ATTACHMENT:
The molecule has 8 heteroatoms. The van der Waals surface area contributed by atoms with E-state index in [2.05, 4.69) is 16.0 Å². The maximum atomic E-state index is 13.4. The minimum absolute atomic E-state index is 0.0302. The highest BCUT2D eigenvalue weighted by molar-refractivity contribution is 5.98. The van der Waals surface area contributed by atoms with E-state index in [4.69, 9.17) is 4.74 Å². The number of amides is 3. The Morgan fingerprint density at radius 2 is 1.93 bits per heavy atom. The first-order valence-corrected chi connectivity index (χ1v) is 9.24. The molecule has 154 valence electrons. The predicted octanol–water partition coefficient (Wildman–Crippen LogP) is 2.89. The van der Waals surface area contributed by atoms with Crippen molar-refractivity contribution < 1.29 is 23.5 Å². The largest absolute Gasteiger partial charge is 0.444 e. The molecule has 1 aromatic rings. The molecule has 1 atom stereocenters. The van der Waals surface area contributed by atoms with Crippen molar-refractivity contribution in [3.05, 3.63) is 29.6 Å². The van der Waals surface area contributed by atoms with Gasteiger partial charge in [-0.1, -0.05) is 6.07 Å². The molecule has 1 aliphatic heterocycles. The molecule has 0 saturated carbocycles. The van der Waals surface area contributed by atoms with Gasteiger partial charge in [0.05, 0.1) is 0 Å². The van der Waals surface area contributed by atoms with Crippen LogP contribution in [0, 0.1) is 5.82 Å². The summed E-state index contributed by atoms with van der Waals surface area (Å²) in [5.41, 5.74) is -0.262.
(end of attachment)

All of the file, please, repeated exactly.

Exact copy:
The molecule has 8 heteroatoms. The van der Waals surface area contributed by atoms with E-state index in [2.05, 4.69) is 16.0 Å². The maximum atomic E-state index is 13.4. The minimum absolute atomic E-state index is 0.0302. The highest BCUT2D eigenvalue weighted by molar-refractivity contribution is 5.98. The van der Waals surface area contributed by atoms with E-state index in [4.69, 9.17) is 4.74 Å². The number of amides is 3. The Morgan fingerprint density at radius 2 is 1.93 bits per heavy atom. The first-order valence-corrected chi connectivity index (χ1v) is 9.24. The molecule has 154 valence electrons. The predicted octanol–water partition coefficient (Wildman–Crippen LogP) is 2.89. The van der Waals surface area contributed by atoms with Crippen molar-refractivity contribution < 1.29 is 23.5 Å². The largest absolute Gasteiger partial charge is 0.444 e. The molecule has 1 aromatic rings. The molecule has 1 atom stereocenters. The van der Waals surface area contributed by atoms with Crippen molar-refractivity contribution in [3.05, 3.63) is 29.6 Å². The van der Waals surface area contributed by atoms with Gasteiger partial charge in [-0.1, -0.05) is 6.07 Å². The molecule has 1 aliphatic heterocycles. The molecule has 0 saturated carbocycles. The van der Waals surface area contributed by atoms with Gasteiger partial charge in [0.05, 0.1) is 0 Å². The van der Waals surface area contributed by atoms with Crippen LogP contribution in [0, 0.1) is 5.82 Å². The summed E-state index contributed by atoms with van der Waals surface area (Å²) in [5.41, 5.74) is -0.262.